Review: ‘Everything Everywhere All at Once’ transcends genre


Michelle Yeoh stars in “Everything Everywhere All at Once.” The film takes on both fantastical mutliverse storytelling and grounded family conflict. Courtesy of A24.

Juliana George, deputy lifestyle editor

Comedy, romance, sci-fi, kung fu. With so many diverse elements, Daniel Kwan and Daniel Scheinert’s genre-defying masterpiece “Everything Everywhere All at Once” undoubtedly delivers on its titular promise. 

The film opens on a chaotic day in the life of Evelyn Wang (Michelle Yeoh), the owner of a struggling laundromat. Evelyn attempts to simultaneously prepare for a meeting with a tax auditor at the IRS and plan a Chinese New Year celebration to please her father (James Hong), who has just arrived from China. Her daughter Joy (Stephanie Hsu) wants to introduce her grandfather to her girlfriend Becky (Tallie Medel), but Evelyn fears her father is too traditional and dismisses Joy’s request. Meanwhile, Evelyn’s husband Waymond (Ke Huy Quan) repeatedly tries to serve her divorce papers, but she is too preoccupied to notice. 

Evelyn’s day gets even more chaotic when, while inside the IRS building, Waymond is replaced by a version of himself from another universe, who informs her that her safety is at risk because an evil force called Jobu Tupaki, a version of Joy, is traveling from universe to universe in search of the most powerful version of Evelyn. From there, the movie proceeds with wacky absurdist humor, complicated conceptualizations of quantum physics and riveting kung fu fight sequences that pay homage to Yeoh’s long history of starring in kung fu films. 

Yet, at its core, “Everything Everywhere All at Once” is about family. Over the course of the two-and-a-half-hour run time, Evelyn realizes how her painful relationship with her father has damaged her marriage and her parenting, and discovers that mending her relationships in her own universe will spread positivity to the surrounding universes. 

The film explores generational trauma through the lens of absurdism, or the belief that life’s absurdity should be treated as a source of comfort or amusement rather than a source of existential pain. 

Evelyn’s father disowned her when she decided to move to the United States with Waymond to start a laundromat together. Even though they have since made up, the laundromat is still a failure in the eyes of her father. Evelyn’s sense of inadequacy only grows when she learns that multiple universes exist, in most of which her decision to stay in China allowed her to become far more materially successful than she is now. 

In every universe, Evelyn passes her feelings of shame onto Joy, which creates Jobu Tupaki, an amalgamation of Joy’s most negative emotions. Evelyn must make peace with all the lives that she did not live and acknowledge the beauty in her own life before she can pull Joy back from the depths of nihilism and resentment. When Evelyn and Joy stop dwelling on the things that the other is not, they can begin to heal.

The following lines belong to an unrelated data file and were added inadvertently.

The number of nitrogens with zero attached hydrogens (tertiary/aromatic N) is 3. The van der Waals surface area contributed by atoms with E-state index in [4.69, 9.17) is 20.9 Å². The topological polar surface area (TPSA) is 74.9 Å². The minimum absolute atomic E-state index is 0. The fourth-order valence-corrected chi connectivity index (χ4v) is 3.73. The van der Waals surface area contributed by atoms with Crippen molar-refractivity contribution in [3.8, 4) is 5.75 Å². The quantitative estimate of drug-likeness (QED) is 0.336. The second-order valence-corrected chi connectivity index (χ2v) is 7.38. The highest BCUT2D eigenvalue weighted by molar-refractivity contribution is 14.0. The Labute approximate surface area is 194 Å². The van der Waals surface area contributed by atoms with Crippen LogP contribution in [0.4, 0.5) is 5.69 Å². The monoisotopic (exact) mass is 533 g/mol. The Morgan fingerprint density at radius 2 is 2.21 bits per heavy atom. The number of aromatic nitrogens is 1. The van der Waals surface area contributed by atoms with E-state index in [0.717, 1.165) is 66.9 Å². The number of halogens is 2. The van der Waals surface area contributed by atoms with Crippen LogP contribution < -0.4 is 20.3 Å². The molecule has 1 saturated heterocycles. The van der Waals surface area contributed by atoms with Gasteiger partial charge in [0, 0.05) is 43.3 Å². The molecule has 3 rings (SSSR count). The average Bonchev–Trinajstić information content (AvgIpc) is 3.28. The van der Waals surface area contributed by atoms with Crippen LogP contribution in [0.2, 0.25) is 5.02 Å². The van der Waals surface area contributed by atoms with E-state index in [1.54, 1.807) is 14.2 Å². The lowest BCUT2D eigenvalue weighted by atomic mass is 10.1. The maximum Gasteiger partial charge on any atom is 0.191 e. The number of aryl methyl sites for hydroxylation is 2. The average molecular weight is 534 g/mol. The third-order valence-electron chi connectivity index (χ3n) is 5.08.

“Everything Everywhere All at Once” does not shy away from infusing scenes bearing heavy emotional baggage with comedy. The entire film is imbued with a sense of erratic hilarity, allowing audiences to find respite from their tears with surprised laughter. For a film that spends a large portion set in an IRS tax auditing office, there is never a dull moment. 

One of the most honest conversations between Evelyn and Joy takes place in a universe where both are small boulders overlooking a vast canyon, with the heartfelt dialogue displayed in subtitles above the two rocks. At the climax of the film, when Evelyn recognizes that infinite possibilities do not have to mean infinite disappointments, she places a googly eye on her forehead to symbolize her enlightenment. Even in universes as outlandish as a world in which humans have hot dogs for fingers, there are profound and earnest moments. “Everything Everywhere All at Once” will devastate viewers, but it will do so with a consoling joke and a smile. 

Unlike other prominent recent meditations on generational trauma — such as Disney’s “Encanto” and Disney and Pixar’s “Turning Red” — “Everything Everywhere All at Once” is told from the perspective of an older generation, affording the flawed parent with more sympathy than the aforementioned child-centric films. Yeoh’s performance reminds the audience that the process of recovering from emotional scars is not a journey that ends after having children. Parents are fighting their own battles.

For young audiences who tend to resonate with Joy over Evelyn, this film offers much-needed insight into the parental psyche. Many diasporic films acknowledge the novelty of immigrant families’ migration to the U.S., but until “Everything Everywhere All at Once,” those stories tended to stray away from the cost of that trek. 

Evelyn and Joy’s reconciliation is a hard-won moment of healing between generations. When Evelyn tells Joy, “Of all the places I could be, I just want to be here with you,” audiences are able to imagine their mothers saying the same thing. 

One ridiculous universe at a time, “Everything Everywhere All At Once” teaches audiences to accept their family despite what they are not and to be proud of them for what they are.